Microsoft ‘surprises’ as it tops The Guardian’s poll of the most influential UK brands

Microsoft’s move to enforce more social values in its marketing has been credited as the primary driver as it ‘surprisingly’ beat the likes of Amazon and Google in a new poll by The Guardian analysing the UK’s most influential brands.

Surveying 2,000 UK consumers and 200 of the biggest brands, the research assessed brand success through the following three pillars: commercial influence; how a brand impacts purchasing habits; societal influence; its impact on society; audience influence; its ability to entertain audiences and create word of mouth buzz.

Microsoft’s winning score of 58.3 points is closely followed by TripAdvisor (54.7), Amazon (53.9) and Google (53.1).

However, in the US and Australian markets, Google came out on top in both, with Microsoft securing third (behind Apple in the US) and second (Australia) spots respectively.

Ian Gibbs, The Guardian’s head of commercial insight, told Marketing Week: “From the Windows 10 ads that showed how it was positively impacting young children to its ongoing charity work, the study proves that Microsoft’s societal impact really resonates with UK consumers.

“Perhaps it’s surprising that Microsoft is number one as it isn’t as trendy or buzzy as an Apple or a Google but that’s besides the point. We’re seeing a huge resurgence in CSR and it is really informing people’s relationships with brands; Microsoft ticks all of those boxes.”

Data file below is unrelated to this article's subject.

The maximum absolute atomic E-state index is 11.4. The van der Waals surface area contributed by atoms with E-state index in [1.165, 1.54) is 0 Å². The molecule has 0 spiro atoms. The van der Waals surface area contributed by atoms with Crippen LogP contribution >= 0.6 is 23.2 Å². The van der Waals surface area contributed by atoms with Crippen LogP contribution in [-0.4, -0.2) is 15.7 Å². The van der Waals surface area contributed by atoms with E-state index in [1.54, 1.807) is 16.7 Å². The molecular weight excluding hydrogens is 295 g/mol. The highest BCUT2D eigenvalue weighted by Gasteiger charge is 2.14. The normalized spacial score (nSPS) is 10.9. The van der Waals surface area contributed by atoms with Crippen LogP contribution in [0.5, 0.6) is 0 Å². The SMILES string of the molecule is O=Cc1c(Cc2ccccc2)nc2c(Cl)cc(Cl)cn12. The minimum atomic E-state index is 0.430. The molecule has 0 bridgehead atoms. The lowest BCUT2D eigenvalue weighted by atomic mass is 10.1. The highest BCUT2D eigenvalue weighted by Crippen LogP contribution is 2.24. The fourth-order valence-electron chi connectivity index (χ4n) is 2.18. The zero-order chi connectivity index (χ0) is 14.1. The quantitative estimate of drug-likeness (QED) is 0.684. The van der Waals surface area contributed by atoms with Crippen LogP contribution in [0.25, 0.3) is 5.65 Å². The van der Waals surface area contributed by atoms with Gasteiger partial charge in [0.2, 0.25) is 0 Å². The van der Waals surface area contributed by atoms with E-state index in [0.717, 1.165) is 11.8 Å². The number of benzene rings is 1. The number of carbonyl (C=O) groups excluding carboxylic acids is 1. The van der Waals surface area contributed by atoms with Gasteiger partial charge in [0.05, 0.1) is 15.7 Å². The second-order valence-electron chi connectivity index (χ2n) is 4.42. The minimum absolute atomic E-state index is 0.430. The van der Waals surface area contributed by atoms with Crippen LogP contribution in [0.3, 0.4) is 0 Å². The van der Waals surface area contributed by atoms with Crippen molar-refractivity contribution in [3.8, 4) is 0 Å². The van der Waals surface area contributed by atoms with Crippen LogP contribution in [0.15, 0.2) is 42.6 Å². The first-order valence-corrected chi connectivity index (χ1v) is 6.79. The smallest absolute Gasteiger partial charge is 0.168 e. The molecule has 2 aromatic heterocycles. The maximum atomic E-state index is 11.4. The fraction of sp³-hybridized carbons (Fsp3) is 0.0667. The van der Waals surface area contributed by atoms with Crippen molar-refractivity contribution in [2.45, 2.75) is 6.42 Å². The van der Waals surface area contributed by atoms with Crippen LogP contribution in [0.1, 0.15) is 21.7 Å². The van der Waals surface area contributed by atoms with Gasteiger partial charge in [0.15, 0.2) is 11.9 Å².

Source: The Guardian

Gibbs was keen to point out that positive societal influence was a primary driver of consumer feedback, accounting for 40% of the Influence scoring.

And in a separate top ten ranking of brands with the biggest societal influence, Microsoft (4th), TripAdvisor (7th), Google (9th) and John Lewis (10th) were the only non-charities to feature.

The technology sector, meanwhile, was credited as the “most purposeful” out of nine sectors by 10.1% of respondents.

The UK’s top ten most influential brands list also features supermarket chain Asda and the German discounters Aldi and Lidl, something The Guardian says proves how important price remains to UK consumers.

Gibbs concludes: “With the economy still suffering, the fact that Asda or Aldi both feature proves that price is still a huge driver when it comes to audience influence and appealing to people’s social values. Price really matters and the most influential brands recognise this.”


How Windows 10 reveals a more emotive side to Microsoft’s marketing

Mindi Chahal

As Microsoft prepares to launch Windows 10 tomorrow (29 July), Marketing Week caught up with its corporate vice president of global advertising and media, Kathleen Hall, on how the marketing for the new operating system reveals the tech giant’s shift to a consumer rather than a product-led approach and shuns the “sameness” prevalent in the tech market.


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